By Mary Dyer, Master Naturalist and Master Gardener
What is a rockery? In simple terms, a rockery is an arrangement of rocks and alpine plants. Rockeries are focal points in the landscape, often created to take advantage of a naturally sloped or terraced area. Read on for more info on how to make a rockery of your own.
Rockery Garden Design
Many gardeners prefer to construct a rockery in autumn, and then plant it in spring so the roots have time to establish before hot weather.
You need several large rocks to serve as anchors for your rockery. Collect the rocks yourself, or purchase them from a rock dealer, quarry, or landscape company. If possible, use interestingly shaped rocks that are native to your area. Rocks with lichens or moss add texture, color, and a feeling of permanence.
Once you have your large rocks, you can plan your rockery. Rockery garden design can be tricky, but the job is easier if you outline a plan on paper first. Be sure to take rock size into consideration, and then draw plants proportionately. A rockery should look like a natural, organic part of the landscape.
When you’ve designed a basic garden plan, purchase plants from a greenhouse or from a nursery that specializes in Alpine plants.
Garden Rockery Plants
Alpine plants are perennials that grow in high, rocky areas. The choice of suitable plants is huge. For example, many spring-blooming bulbs do well in rockeries. The following garden rockery plants will help get you started:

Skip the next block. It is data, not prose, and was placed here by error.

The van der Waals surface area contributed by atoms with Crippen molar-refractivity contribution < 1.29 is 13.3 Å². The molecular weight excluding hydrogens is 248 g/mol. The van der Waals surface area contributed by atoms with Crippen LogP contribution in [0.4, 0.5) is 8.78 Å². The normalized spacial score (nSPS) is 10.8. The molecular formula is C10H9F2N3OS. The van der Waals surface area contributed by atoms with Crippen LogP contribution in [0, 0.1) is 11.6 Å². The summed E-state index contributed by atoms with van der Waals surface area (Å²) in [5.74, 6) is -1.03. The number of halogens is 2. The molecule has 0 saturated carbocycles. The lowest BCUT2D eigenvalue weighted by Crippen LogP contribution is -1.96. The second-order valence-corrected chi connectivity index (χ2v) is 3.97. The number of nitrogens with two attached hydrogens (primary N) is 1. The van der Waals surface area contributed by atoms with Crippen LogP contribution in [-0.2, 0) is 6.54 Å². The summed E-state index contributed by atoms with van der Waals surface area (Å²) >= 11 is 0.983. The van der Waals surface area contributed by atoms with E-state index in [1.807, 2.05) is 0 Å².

You can also plant a few dwarf conifers, such as juniper or pine, which add year-round color to your rockery. For spring and summer color, consider blooming, mounding shrubs such as azalea.
Although rockeries are often located in full sunlight, you can build your rockery in partial shade. Select plants accordingly and consider the growing needs for each plant. For example, if your plants require afternoon shade, don’t plant them in full sunlight. Don’t plant water-loving plants alongside drought-tolerant plants.
Garden Rockery Construction
Consider the soil in the area before constructing your rock garden. Alpine plants require loose, well-drained soil, so if your soil is poor or compacted, dig in several inches of bark or compost to improve soil quality and drainage.
Bury your large rocks according to your diagram. Be sure each rock is buried to a soil depth of at least one-third to keep the rock securely in place.
Once the large rocks are in place, arrange plants and smaller rocks. Set the plant pots and rocks, and then stand back and take a look. Experiment and rearrange until you like the looks of the rockery, then secure the rocks and plant your Alpine plants. Finish by surrounding the plants and rocks with a layer of gravel or pebbles.